While I agree that the concept is interesting, it simply will not happen. Apple doesn’t do a whole lot of acquiring to begin with, they’d be more interested in partnering besides, and as virtually every else has already said, they’d be annoyed by a) the use of flash instead of QT, b) the non-Apple look and feel, and c) the complete lack of control that makes YouTube worth watching. Just not going to happen.


Bottom Line: If buying YouTube would help sell more iPods/Macs/other hardware products, than not buying it, then Apple should buy it.

Apple is not interested in selling ads. It is beyond their core competence or strategic interests. If they owned YouTube, there would be no ads beyond those for Apple products.


Steve Jobs does not like applications whose look, feel, and content cannot be controlled. Check out the podcast lists on iTunes – they are monitored for content and need to be approved by Apple. Or even if its .Mac effort – the templates, navigation, and controls are tight and limited.

YouTube is by far an uncontrolled environment though recent deals with studios have created a semblance of copyright and an attempt at offering a more professional output. The moment there is too much control exerted, the people will stop using YouTube.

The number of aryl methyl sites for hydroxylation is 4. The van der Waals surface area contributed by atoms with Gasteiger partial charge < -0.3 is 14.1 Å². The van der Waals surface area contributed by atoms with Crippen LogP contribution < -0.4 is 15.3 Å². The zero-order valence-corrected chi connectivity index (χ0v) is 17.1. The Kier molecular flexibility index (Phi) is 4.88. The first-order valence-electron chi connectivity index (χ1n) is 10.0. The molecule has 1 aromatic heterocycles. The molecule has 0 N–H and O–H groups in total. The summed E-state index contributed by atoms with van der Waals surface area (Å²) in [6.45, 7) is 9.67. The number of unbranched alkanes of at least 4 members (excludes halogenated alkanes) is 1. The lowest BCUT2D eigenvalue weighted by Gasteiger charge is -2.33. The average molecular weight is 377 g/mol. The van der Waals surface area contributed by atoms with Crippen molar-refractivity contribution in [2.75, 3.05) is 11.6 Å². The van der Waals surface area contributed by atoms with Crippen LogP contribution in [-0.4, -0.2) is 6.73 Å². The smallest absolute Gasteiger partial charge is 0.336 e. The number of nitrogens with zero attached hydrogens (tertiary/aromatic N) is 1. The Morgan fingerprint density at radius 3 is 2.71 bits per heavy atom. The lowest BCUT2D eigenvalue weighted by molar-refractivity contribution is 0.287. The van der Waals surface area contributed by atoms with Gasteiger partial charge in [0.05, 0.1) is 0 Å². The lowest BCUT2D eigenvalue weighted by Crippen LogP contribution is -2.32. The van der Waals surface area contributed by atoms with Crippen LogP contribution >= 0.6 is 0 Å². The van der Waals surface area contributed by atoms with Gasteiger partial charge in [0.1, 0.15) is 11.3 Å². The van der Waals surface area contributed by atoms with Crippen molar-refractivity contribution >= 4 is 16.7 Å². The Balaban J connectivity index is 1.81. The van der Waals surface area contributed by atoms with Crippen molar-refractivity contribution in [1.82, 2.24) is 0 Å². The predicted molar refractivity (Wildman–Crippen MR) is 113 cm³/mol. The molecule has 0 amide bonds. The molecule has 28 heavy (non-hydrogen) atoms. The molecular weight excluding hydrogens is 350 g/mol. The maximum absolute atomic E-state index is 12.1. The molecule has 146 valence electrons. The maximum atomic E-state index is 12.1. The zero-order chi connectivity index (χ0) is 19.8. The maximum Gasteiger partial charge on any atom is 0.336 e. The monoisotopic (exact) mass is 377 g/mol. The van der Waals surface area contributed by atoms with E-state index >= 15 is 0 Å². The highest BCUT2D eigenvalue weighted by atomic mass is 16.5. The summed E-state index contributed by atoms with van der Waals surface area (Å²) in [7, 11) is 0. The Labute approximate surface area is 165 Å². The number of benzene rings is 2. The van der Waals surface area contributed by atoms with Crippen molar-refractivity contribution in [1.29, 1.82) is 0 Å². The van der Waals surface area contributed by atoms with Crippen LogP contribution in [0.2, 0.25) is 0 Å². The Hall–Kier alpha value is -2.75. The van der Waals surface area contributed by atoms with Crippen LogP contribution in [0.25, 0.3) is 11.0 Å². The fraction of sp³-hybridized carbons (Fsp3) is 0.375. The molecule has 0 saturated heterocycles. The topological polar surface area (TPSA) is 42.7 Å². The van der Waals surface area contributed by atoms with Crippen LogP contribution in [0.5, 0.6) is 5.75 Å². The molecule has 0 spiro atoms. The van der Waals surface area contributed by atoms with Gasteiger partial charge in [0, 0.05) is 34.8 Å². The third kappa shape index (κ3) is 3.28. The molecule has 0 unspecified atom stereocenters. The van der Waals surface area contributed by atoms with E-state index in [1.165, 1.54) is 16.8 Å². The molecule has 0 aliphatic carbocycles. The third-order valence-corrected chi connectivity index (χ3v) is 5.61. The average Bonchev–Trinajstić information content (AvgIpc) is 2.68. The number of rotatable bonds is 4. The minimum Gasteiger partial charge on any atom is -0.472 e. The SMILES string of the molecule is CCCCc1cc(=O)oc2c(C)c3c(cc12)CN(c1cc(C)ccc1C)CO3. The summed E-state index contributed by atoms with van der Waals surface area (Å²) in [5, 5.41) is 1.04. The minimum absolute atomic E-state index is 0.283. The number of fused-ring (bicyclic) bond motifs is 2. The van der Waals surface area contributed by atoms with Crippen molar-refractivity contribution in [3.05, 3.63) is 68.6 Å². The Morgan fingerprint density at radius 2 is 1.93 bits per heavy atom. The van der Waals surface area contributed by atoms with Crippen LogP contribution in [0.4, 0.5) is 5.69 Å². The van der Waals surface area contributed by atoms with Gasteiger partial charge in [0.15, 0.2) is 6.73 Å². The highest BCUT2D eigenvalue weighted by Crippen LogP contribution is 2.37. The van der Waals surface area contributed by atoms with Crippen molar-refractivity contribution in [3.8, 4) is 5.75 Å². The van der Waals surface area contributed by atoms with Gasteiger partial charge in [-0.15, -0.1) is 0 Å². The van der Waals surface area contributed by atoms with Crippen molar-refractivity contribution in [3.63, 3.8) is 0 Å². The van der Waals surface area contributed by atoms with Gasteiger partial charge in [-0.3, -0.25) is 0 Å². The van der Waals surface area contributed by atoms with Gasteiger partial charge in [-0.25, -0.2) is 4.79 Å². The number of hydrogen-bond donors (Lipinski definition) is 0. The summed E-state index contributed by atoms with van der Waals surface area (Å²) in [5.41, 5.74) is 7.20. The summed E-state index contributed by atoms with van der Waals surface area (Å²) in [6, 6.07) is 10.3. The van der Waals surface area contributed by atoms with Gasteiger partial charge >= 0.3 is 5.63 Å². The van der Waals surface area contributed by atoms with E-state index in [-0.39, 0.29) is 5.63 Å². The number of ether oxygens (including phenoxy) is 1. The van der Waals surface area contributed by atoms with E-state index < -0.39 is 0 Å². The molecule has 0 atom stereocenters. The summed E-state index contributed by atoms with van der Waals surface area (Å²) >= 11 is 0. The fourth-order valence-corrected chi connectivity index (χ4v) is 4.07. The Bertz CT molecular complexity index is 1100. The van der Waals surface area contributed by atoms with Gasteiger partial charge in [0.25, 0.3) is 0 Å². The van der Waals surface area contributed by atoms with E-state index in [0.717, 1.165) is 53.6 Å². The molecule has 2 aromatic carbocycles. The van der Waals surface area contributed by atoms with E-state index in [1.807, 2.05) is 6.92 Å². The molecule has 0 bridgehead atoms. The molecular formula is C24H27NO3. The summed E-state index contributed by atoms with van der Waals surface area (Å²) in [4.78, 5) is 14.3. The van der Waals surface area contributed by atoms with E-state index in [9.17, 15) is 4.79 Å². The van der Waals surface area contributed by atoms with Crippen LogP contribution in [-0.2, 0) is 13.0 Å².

There is no reason that Apple cannot include YouTube without buying them out. They can form an effort similar to the iTunes podcast and approve portions of content that are relevant. Including amateur and/or juvenile content is against the Apple ethos. In addition this is one reason Apple has remained successful – laser focus on consumer needs that mesh with Apple expertise. Thats why they have eschewed portals, internet ads, and other web efforts that have been popular and successful for other firms.


I thought about something like that for two french companies that are Dailymotion and Archos. The first can be compared to YouTube and the second to Apple Ipod.

But, I thought a partnership and not an acquisition would be both profitable. They could create together an application that facilitate downloading videos and podcasts from Dailymotion to Archos products.
I don’t think Archos can afford such acquisition.

Robert Young


Actually, offering the “master” product for free is not a prerequisite for a razor-n-blade strategy. All it takes is some level of subsidy pricing for the master/razor… which Apple clearly does with iTunes.

Thanks for commenting.


He would probably have to convert to using Apple tech (Quicktime) but it certainly fits into all the other content creation tools Apple has…GarageBand, iMovie, etc.
It would be a …we have the tools, we have the space, we have the pod…go create.


iTunes doesn’t have a Razor & Blades business model (which is give the razor for free and make money on blades). Apple makes money as you said on the razor (the iPod) and is keeping the price for blades (the songs) low.